Due to the continuing bad weather in Cleveland, Major League Baseball this week took the unusual step of moving the Indians' home games against the Los Angeles Angels to the Milwaukee Brewers' Miller Field, which was interesting, since, in the 1989 movie Major League, Milwaukee's then-home field (County Stadium) for some reason played the role of Cleveland's Municipal Stadium. I thought I would be the only one to make that connection, but to the surprise of this commentator the Milwaukee people really played up the Major League angle, playing "Wild Thing" over the PA system when a Cleveland reliever was brought in in the 9th, asking for Dorn to be used as a pitch hitter, and so on (details in the articles here and here). Bill Veeck (one-time owner of the Indians, and, before that, the then-minor league Brewers) would have definitely approved of the showmanship and wackiness on display.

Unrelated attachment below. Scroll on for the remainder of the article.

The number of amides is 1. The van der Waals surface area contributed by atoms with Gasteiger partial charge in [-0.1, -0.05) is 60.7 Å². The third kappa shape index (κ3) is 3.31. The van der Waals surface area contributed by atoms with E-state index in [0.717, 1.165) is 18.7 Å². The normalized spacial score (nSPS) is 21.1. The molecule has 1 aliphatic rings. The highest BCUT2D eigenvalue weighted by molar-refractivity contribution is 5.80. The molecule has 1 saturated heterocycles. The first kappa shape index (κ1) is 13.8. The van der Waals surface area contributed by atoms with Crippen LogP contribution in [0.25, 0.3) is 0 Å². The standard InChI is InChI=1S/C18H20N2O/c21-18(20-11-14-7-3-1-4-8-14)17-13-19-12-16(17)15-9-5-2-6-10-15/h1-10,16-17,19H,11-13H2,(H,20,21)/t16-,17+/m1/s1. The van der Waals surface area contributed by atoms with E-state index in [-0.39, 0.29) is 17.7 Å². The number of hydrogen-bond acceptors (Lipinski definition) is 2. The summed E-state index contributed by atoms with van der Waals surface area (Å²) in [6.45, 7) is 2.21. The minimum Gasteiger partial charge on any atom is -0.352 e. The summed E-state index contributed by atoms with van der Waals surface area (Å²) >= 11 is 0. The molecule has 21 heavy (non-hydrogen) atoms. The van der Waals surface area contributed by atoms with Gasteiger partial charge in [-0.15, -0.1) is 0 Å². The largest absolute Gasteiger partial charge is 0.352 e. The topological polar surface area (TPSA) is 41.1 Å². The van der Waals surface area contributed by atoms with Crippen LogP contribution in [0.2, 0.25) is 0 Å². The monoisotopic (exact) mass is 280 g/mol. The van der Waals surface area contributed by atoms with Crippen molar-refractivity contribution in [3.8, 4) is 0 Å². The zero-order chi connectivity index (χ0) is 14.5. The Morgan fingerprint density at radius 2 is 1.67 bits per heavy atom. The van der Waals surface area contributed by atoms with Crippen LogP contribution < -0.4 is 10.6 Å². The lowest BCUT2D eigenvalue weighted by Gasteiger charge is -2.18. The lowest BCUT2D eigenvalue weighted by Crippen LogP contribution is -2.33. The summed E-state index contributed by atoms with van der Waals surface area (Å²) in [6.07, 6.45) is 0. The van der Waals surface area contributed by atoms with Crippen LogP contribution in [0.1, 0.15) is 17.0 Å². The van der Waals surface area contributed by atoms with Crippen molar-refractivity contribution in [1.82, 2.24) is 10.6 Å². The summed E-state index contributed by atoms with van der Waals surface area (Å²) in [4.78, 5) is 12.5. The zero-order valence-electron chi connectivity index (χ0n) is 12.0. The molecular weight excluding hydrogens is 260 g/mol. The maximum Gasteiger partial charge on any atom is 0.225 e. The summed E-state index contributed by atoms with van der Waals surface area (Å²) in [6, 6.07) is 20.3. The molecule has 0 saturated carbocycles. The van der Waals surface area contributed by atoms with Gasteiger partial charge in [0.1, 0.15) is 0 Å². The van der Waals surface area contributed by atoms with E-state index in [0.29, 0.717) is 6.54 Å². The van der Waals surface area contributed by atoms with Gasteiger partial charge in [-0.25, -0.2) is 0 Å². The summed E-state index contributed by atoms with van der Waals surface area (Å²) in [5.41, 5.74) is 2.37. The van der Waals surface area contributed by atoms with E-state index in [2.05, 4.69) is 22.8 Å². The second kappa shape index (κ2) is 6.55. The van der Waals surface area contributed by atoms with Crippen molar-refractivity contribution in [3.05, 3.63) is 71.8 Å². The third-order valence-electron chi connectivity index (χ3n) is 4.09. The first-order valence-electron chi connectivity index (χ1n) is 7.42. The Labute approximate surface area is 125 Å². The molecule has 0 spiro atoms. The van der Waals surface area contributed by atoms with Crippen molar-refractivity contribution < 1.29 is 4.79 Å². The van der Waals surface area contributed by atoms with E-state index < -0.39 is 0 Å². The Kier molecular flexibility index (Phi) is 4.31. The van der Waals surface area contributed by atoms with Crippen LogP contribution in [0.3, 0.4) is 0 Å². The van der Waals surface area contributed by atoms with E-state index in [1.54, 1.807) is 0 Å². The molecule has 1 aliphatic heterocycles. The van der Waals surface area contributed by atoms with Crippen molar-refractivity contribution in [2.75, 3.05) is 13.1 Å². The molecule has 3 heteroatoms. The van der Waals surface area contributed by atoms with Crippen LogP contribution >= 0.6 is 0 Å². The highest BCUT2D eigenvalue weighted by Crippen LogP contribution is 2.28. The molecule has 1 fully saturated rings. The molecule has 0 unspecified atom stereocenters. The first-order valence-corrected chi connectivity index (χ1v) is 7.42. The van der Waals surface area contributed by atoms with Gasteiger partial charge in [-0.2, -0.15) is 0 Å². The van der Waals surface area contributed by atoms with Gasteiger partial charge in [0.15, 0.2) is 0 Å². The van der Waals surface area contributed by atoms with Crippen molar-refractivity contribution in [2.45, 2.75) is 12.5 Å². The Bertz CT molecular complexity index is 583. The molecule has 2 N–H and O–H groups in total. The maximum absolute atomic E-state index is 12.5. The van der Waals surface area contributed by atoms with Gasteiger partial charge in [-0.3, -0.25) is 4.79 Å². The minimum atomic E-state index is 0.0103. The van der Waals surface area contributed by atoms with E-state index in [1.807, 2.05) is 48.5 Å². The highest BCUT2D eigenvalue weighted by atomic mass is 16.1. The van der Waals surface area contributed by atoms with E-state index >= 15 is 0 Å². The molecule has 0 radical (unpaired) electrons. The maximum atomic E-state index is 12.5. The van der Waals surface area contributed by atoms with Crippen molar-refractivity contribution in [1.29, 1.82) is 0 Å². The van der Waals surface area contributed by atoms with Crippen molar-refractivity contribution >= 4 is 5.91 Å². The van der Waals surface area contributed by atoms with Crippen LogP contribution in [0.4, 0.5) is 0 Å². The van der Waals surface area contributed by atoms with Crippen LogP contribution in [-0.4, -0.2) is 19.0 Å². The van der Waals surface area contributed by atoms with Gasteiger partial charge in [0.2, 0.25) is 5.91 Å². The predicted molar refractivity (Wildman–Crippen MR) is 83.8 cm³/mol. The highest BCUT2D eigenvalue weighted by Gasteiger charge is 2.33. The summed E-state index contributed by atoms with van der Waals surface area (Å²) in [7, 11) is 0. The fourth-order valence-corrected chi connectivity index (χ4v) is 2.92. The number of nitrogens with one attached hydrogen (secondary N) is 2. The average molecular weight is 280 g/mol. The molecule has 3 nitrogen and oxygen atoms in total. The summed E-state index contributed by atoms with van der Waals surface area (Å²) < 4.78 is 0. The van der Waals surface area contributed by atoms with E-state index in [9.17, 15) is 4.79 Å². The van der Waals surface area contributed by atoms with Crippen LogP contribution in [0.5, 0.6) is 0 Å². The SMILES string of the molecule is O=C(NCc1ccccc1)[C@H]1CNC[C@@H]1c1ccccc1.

All the cancellations in Cleveland reminded me that I had never tried to figure out, back when I was something of an amateur baseball historian and noticed such things, why the Indians played so few games in the 1945 season (bear with me here, or not): Cleveland finished that year with a record of 73-72, when the season was supposed to run 154 games. Nine cancellations seems like a lot. Actually, they had two ties, so they played 147 games total, but that was still the fewest in the league; the totals, counting ties, were: Boston -- 157; Washington (the Senators) -- 156; Detroit -- 155; St. Louis (the Browns) -- 154; Philadelphia (the A's) -- 153; New York -- 152; Chicago -- 150; Cleveland -- 147.